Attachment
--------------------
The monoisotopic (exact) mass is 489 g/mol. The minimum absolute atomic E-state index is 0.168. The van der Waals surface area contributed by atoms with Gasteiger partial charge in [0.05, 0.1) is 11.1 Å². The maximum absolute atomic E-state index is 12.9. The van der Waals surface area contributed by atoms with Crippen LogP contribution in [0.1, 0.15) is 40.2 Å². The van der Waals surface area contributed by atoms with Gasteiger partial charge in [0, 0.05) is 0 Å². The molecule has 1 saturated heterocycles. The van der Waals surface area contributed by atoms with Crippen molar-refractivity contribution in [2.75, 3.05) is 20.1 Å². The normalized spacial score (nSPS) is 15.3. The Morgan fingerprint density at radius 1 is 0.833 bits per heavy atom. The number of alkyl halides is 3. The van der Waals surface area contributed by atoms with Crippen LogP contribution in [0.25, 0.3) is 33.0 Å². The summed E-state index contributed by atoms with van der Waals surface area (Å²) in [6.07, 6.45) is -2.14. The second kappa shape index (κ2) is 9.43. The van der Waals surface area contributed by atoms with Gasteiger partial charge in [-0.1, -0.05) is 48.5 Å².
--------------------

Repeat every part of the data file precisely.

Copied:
The monoisotopic (exact) mass is 489 g/mol. The minimum absolute atomic E-state index is 0.168. The van der Waals surface area contributed by atoms with Gasteiger partial charge in [0.05, 0.1) is 11.1 Å². The maximum absolute atomic E-state index is 12.9. The van der Waals surface area contributed by atoms with Crippen LogP contribution in [0.1, 0.15) is 40.2 Å². The van der Waals surface area contributed by atoms with Gasteiger partial charge in [0, 0.05) is 0 Å². The molecule has 1 saturated heterocycles. The van der Waals surface area contributed by atoms with Crippen molar-refractivity contribution in [2.75, 3.05) is 20.1 Å². The normalized spacial score (nSPS) is 15.3. The Morgan fingerprint density at radius 1 is 0.833 bits per heavy atom. The number of alkyl halides is 3. The van der Waals surface area contributed by atoms with Crippen LogP contribution in [0.25, 0.3) is 33.0 Å². The summed E-state index contributed by atoms with van der Waals surface area (Å²) in [6.07, 6.45) is -2.14. The second kappa shape index (κ2) is 9.43. The van der Waals surface area contributed by atoms with Gasteiger partial charge in [-0.1, -0.05) is 48.5 Å².